Leicester's v-c thinks globally and locally

March 31, 2000

Ask an academic to list members of the Russell Group of elite research universities and Leicester will probably be on the list.

In fact, Leicester University is not a Russell Group institution, but there are many, including its new vice-chancellor, Bob Burgess, who think it should be. Such an ambition may come as little surprise given Leicester's strong reputation for world-class research.

With the benefit of an outsider's view, Professor Burgess, who was senior pro vice-chancellor at Warwick University until six months ago, lists Leicester's internationally renowned work in genetics, space science, architecture, psychology and English local history among its key strengths. The need for a new graduate school is a "weakness" that he is addressing.

But Professor Burgess has other, perhaps less predictable, aspirations. Would-be Russell Group institutions are not usually characterised by a mission to open their doors to the community, recruit more local students, widen participation and develop lifelong learning, but that is another direction in which Professor Burgess believes Leicester should go.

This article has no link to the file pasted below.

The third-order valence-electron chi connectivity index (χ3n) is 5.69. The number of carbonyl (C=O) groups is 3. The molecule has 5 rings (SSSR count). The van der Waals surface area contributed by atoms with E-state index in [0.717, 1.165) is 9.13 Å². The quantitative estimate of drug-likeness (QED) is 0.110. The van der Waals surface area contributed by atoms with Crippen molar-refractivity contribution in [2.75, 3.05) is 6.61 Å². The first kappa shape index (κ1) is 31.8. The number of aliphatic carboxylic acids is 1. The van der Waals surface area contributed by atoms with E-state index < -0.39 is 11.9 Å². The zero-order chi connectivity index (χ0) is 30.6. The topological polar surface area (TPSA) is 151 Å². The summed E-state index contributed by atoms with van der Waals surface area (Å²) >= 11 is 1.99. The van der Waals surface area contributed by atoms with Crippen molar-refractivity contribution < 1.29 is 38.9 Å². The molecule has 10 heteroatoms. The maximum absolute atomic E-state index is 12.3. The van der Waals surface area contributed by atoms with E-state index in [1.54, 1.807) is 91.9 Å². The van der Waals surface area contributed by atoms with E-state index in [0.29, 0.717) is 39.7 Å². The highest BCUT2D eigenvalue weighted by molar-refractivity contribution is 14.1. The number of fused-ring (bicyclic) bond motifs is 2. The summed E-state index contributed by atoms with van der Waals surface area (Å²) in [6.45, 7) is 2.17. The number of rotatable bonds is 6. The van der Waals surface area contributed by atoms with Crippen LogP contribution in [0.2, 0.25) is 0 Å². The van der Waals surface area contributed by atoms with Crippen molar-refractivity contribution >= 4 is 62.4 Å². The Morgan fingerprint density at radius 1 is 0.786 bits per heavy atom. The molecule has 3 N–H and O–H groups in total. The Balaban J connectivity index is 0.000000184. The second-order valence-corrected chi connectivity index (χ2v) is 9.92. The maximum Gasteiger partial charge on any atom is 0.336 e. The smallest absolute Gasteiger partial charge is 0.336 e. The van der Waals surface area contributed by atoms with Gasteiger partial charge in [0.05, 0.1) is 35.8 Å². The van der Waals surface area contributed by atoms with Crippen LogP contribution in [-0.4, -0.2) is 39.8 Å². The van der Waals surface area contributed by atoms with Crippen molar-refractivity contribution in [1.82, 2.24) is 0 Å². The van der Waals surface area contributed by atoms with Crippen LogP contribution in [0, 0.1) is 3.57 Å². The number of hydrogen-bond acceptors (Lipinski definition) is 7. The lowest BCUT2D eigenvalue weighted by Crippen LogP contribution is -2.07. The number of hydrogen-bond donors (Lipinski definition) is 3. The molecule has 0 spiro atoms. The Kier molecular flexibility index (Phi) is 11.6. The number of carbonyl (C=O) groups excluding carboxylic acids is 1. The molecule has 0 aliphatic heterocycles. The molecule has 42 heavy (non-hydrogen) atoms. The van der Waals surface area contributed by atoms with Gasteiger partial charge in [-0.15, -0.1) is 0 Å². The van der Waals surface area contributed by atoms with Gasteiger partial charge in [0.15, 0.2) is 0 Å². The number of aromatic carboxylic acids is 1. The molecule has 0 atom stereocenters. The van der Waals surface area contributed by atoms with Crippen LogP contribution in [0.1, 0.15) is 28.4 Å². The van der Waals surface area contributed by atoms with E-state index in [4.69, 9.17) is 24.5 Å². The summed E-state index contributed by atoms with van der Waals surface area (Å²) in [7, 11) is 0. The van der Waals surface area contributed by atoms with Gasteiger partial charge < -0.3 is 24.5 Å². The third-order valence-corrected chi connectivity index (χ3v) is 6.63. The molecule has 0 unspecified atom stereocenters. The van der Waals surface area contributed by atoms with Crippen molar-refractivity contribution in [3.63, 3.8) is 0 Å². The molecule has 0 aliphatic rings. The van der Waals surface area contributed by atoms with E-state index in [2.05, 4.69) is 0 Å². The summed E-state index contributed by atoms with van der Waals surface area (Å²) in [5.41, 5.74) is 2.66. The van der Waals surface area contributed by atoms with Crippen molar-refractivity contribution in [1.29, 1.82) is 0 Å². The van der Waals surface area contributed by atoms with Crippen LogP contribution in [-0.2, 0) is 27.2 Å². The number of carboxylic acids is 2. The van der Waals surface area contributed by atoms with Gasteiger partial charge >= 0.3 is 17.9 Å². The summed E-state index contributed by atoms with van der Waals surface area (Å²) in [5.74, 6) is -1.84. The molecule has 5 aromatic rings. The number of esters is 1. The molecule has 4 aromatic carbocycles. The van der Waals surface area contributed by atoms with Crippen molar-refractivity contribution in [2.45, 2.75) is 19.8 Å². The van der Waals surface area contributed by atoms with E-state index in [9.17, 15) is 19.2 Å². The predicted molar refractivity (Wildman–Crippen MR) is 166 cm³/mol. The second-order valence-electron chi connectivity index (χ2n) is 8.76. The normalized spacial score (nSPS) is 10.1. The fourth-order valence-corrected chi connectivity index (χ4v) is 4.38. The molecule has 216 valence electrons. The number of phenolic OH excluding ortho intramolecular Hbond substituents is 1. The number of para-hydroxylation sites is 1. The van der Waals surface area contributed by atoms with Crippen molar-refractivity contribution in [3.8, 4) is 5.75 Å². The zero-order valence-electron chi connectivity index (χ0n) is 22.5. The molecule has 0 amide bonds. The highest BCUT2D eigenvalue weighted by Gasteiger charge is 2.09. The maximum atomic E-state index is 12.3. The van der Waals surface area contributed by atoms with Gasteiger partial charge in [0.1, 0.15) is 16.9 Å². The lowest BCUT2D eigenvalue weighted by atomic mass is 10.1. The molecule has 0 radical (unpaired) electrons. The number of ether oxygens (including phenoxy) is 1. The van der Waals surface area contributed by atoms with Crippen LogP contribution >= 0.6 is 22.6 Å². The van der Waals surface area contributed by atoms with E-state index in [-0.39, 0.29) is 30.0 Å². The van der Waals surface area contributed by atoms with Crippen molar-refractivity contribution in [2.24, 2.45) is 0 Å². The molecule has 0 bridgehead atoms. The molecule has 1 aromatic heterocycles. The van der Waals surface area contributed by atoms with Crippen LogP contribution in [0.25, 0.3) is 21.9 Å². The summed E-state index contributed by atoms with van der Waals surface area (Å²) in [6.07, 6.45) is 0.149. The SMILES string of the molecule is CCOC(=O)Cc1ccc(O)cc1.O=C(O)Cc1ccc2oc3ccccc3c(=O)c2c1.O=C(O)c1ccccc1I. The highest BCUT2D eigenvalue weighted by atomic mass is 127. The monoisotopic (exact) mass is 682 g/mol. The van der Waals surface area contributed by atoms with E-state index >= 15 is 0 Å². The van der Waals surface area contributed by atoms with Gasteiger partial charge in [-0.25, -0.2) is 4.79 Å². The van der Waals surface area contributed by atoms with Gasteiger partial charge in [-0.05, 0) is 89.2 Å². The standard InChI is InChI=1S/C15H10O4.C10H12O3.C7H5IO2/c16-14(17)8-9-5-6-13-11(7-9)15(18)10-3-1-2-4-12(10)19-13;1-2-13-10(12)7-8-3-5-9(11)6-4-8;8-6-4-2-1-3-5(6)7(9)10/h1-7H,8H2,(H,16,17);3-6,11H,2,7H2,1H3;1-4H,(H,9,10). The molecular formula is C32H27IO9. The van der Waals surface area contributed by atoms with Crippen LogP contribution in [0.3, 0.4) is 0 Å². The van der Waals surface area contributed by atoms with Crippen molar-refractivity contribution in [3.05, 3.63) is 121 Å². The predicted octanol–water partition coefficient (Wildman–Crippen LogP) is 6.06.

The university must aim to become "a virtual institute of lifelong learning" - which "can develop everything from courses to art exhibitions" to find different ways to "service people's needs and open opportunities".

"This is something every department can contribute to. The virtual institute is the vehicle through which people can develop courses, whether award-bearing, vocational, part-time or continuing professional development."

Leicester is not altogether new to this market. Nearly 30 per cent of its full-time equivalent students come from within 30 miles. Its distance-learning programmes have more than 5,000 students, its short courses more than 21,000.

Professor Burgess believes he can reconcile an entrepreneurial approach to research and a strong local focus. "We have to think laterally about opportunities."

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